Having watched the Academy Awards on Sunday over the air--for free, with a $15 UHF antenna--and having read Saturday's Consumerist post about How To Cancel Cable Without Losing Your Favorite Shows, I felt it was a good time to review our family's own TV watching arrangements.
But before I get into that, I'd like to remind everyone that even though you can follow John Scalzi's example and Amuse Yourself Completely (and Legally) for $100 a Month, it doesn't have to cost nearly that much. Your nearest public library is likely to have enough reading material to suit your tastes and keep you busy for months, if not years. If you're not sure how to find something, go talk to a librarian. They're nice people.
Back to TV. First of all, even though we do have a theoretical 12MB/s connection to TEH INTARWUBS, streaming video still sucks. I'm not sure who to blame; all I know is that even short YouTube videos work better when I pause first and wait for the play buffer to fill. Anything that won't let me do that (I'm giving you the stink-eye, Hulu and Netflix) is useless.
So let's talk about downloading. I'm only going to talk about legal methods for purchasing content. If you're looking for BitTorrent info, look elsewhere. I won't encourage you to do anything illegal, and I certainly can't tell you to download utorrent, or visit The Pirate Bay/tvrss.net/feedmytorrents.com, or even watch the howto video presented as evidence in the spectrial. No sir, you won't find any of that here.
Why not watch the "free" (ad-supported) full episodes available on various TV networks' web sites? Well, first of all, it's streaming video, which sucks (see above). Second, and perhaps more importantly, the writers don't get paid for those viewings. I know, most people couldn't care less about this, but even if the WGA negotiated a bad deal at the end of last year's strike, you can still do the right thing. None of that advertising money is contractually owed to the writers, but they do get a cut of your EST (electronic sell-through) dollars.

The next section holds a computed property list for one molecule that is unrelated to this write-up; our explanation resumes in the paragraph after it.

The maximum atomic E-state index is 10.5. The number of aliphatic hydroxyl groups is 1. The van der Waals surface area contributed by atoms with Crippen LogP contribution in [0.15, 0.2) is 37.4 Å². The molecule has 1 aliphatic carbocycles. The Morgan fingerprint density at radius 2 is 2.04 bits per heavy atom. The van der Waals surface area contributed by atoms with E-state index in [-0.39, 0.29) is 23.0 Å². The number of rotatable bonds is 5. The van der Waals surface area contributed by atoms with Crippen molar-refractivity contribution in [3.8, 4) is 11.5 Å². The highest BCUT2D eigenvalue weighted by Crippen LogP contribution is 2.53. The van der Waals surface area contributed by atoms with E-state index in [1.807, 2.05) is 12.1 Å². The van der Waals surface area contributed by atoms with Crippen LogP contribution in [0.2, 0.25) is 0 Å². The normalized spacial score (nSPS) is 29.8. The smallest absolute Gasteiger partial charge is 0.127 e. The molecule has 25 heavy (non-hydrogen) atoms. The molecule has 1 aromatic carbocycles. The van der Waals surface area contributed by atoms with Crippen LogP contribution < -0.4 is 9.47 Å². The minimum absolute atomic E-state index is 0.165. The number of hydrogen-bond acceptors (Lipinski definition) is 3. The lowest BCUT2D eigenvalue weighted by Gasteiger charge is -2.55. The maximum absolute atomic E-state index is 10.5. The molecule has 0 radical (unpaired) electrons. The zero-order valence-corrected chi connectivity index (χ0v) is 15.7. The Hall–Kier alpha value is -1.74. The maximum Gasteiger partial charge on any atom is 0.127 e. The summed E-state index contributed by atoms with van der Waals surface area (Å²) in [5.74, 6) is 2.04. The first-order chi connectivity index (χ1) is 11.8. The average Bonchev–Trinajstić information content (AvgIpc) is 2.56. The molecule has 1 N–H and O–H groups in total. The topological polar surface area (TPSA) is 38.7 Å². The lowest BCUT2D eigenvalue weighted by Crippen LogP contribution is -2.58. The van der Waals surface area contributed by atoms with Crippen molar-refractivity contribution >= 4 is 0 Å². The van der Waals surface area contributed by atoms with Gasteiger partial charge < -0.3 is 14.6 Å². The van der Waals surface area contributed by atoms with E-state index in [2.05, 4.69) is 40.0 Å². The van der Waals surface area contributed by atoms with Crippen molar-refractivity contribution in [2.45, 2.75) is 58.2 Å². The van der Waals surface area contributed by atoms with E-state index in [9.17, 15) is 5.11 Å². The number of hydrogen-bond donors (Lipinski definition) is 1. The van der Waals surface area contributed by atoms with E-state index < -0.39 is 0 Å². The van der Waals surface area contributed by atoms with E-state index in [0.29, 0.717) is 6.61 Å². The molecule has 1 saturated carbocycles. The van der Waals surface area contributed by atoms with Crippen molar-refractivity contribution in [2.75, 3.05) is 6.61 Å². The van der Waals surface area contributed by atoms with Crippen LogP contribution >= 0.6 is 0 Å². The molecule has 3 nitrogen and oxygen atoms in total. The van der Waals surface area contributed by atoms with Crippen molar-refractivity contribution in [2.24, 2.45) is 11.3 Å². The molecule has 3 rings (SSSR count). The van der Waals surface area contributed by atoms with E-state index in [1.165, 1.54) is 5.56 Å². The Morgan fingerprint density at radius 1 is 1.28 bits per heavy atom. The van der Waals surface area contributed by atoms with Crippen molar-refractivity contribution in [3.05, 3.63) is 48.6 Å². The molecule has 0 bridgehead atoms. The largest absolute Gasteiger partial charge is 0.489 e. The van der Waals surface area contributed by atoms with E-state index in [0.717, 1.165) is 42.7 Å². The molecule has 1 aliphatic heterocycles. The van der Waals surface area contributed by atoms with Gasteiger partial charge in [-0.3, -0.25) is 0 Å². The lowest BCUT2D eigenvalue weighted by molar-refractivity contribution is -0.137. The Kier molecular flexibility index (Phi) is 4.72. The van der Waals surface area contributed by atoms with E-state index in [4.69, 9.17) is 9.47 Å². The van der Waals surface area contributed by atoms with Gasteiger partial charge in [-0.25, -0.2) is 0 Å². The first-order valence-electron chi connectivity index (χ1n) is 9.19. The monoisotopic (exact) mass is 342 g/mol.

The good news is, there are only two major players in the online TV market, which means only two crappy applications you need to download and install: Apple iTunes and Amazon Unbox (recently rebranded as "Video On Demand"). Amazon also allows you to watch on their web site, using a Flash plugin, but again: Streaming. Sucks.
Both services charge about $2 an episode. Apple also offers HD versions for $3 a pop, if you really crave those extra pixels.
Both services offer "season passes" (Amazon calls them "TV passes") for most shows. Amazon is better, because they give a 10-cent-per episode discount on TV passes, and they'll offer a pass before the whole season is out. iTunes doesn't always offer a season pass if they don't know how many episodes will be in the season (e.g., for new shows), because they do package pricing, not per-episode billing like Amazon.
However, iTunes does offer "multi-passes" for some shows--The Daily Show and The Colbert Report, for example--which get you the next sixteen episodes (four full weeks; they don't air on Fridays) and an option to renew after that. Amazon only offers their standard TV pass, which continues until an entire season ends; if you cancel in the middle of the season and want to restart later, you'll have to buy individual episodes. If, like me, you never actually watched every single episode of The Daily Show, the iTunes multi-pass is a better deal.
[Aside: I have lately been weaned off the Stewart/Colbert teats by free downloads of The Rachel Maddow Show podcast from MSNBC. I've got the Internet; I don't really need to watch news on TV, but every now and then I like a little commentary. Also, Go Cardinal!]
Finally, both services allow you to export video to portable devices; Apple supports iPods, iPhones, and such, and Amazon works with Creative Zen, Archos, and some cell phones as well as TiVos, Xbox 360s, and Media Center PCs.
If you have a Mac or PS3 or some other considered-exotic hardware, I'm told you can install TVersity or Rivet or similar third-party software to transcode your video for those devices. And, of course, if you've already paid for the content, there's no ethical problem with downloading a non-DRM'd version from the wild when the craptastic DRM mechanism inevitably fails. But I would never tell you to do that.
ADDENDUM: We used to pay over $80 a month for satellite TV. Now that we're only paying for the shows we actually watch, we spend less than $20 a month.
(EDIT: Both services can be slow to release new episodes, sometimes lagging a day or two after broadcast. In general, iTunes seems to be better than Amazon at getting shows out faster.)